IN TWEET: SUNDANCE CHANNEL SENSATION “THE RETURNED” IS NOW STREAMING ON NETFLIX. IT’S CREEPY, RIVETING AND BRILLIANT.
ABC finally scored a ratings hit with the debut of RESURRECTION (click here for my review). Too bad only a tiny fraction of the 13 million viewers who tuned in are aware that its premise is almost identical to the vastly superior French television series LES REVENANTS (THE RETURNED). Though the stateside outing is not a re-format, comparisons between the two are unavoidable. Now streaming on Netflix, THE RETURNED is a mini-masterpiece .
The dead springing back to life has become a hot pop-culture meme thanks in no small part to the juggernaut that is THE WALKING DEAD. In THE RETURNED, we get an expertly crafted revisionist take on elements of the zombie genre. That means no rotting flesh, no brain chomping and no maggoty walkers. Here, when deceased residents of a small mountain town suddenly come back to life, they do so in human form. They haven’t aged and are initially unaware that they flatlined. Sure, they eat…a lot, in fact (a neat bit of backstory intrigue that also pops up in RESURRECTION) but their preference is for sandwiches and other non-human fare.
Within the first few minutes of the opening hour, you know THE RETURNED isn’t going to pull any punches. A tour bus full of happy young kids plummets over the side of a mountain road, killing everyone on board. Four years later, the parents of the dead students gather for what we assume are regular meetings designed as much to deal with their grief as they are to approve a memorial to those lost in the accident. These initial scenes set up enough conflict and drama for several series. They also do a flawless job of introducing a large cast of characters.
Enter Camille (an exceptional turn by young Yara Pilartz). She was on the ill-fated bus and is the first of the returned we meet. As she is reunited with her shocked and shattered parents, her story unfolds. At the same time, we fan out into the town and gradually realize other characters have also come back from the great beyond. The reactions to the unexpected reappearance of dead family and friends range from shock and joy to denial and sheer terror. It is these visceral and emotionally resonant scenes that set THE RETURNED apart from typical scripted dramas. The show casts its spell quickly and draws us in before we realized just how dark and terrifying things are going to become.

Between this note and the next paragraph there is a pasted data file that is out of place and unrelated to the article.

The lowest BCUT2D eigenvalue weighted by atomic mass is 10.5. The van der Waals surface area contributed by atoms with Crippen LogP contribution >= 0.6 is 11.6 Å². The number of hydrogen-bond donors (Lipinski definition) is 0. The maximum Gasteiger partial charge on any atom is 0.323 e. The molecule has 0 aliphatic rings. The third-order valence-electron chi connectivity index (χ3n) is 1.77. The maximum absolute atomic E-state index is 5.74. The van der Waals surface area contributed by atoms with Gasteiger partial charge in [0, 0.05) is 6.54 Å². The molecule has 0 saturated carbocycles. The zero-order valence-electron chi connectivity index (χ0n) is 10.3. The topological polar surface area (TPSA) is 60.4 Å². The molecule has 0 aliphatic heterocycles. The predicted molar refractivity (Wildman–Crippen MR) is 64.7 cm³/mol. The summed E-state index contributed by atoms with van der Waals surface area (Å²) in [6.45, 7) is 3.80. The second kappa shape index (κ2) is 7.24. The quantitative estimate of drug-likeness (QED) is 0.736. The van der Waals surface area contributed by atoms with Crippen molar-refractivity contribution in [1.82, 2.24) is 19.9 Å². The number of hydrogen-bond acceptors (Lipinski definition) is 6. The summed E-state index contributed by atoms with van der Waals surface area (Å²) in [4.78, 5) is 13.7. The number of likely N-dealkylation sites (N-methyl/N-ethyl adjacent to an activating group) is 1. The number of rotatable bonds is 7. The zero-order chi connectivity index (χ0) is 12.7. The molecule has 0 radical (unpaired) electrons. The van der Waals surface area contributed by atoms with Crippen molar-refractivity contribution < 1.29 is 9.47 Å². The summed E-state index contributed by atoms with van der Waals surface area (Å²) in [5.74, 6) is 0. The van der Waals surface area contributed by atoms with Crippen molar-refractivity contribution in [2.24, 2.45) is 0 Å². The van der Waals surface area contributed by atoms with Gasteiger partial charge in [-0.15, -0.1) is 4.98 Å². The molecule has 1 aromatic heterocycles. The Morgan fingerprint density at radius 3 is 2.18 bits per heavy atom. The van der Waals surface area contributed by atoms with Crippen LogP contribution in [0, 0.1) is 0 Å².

One of the most effective and shocking scenes in the opener takes place in a traverse tunnel that we have already seen two characters walk through without incident. It’s an almost brilliant visual device that lures us into the same false sense of security as Lucy, the young waitress who is stabbed to death in the same tunnel. The attack happens without warning and is made even more horrifying by the way the killer whispers words of comfort to Lucy as he repeatedly drives the knife into her. It’s also our first red flag that this series has much bigger and uglier fish to fry. Could a serial killer be among the recently resurrected?
THE RETURNED is gorgeous to look at. The lush cinematography manages to enhance the creepy atmospherics in a way that evokes a painterly style without being pretentiously artsy. Colors are rich, dense and saturated but striking where and when a visual punch is needed. It makes for a mesmerizing and memorable viewing experience.
The large cast is a wonder to behold, with especially fine work from Pilartz, Anne Consigny (as Camille’s mother Claire), Frederic Pierrot (Claire’s estranged husband, Jerome) and Jean-Francois Sivadier (as Pierre, Claire’s current boyfriend and the local religious zealot). These are actors, young and old, performing at the top of their game.
Unlike the “rock no boats” RESURRECTION, THE RETURNED deals with a raft of difficult topics with unflinching honesty. Love, life, death, sex and religion are front and center and important drivers to a rich and complex set of intertwined storylines. It’s testimony to the quality of the writing that THE RETURNED manages to deal with so many heady issues while also getting under your skin and scaring you in very real and, sometimes, very intellectual ways. The series is so good, it could be just the ticket to cure that special someone in your life of subtitle-phobia.
RONTHINK GRADE: A+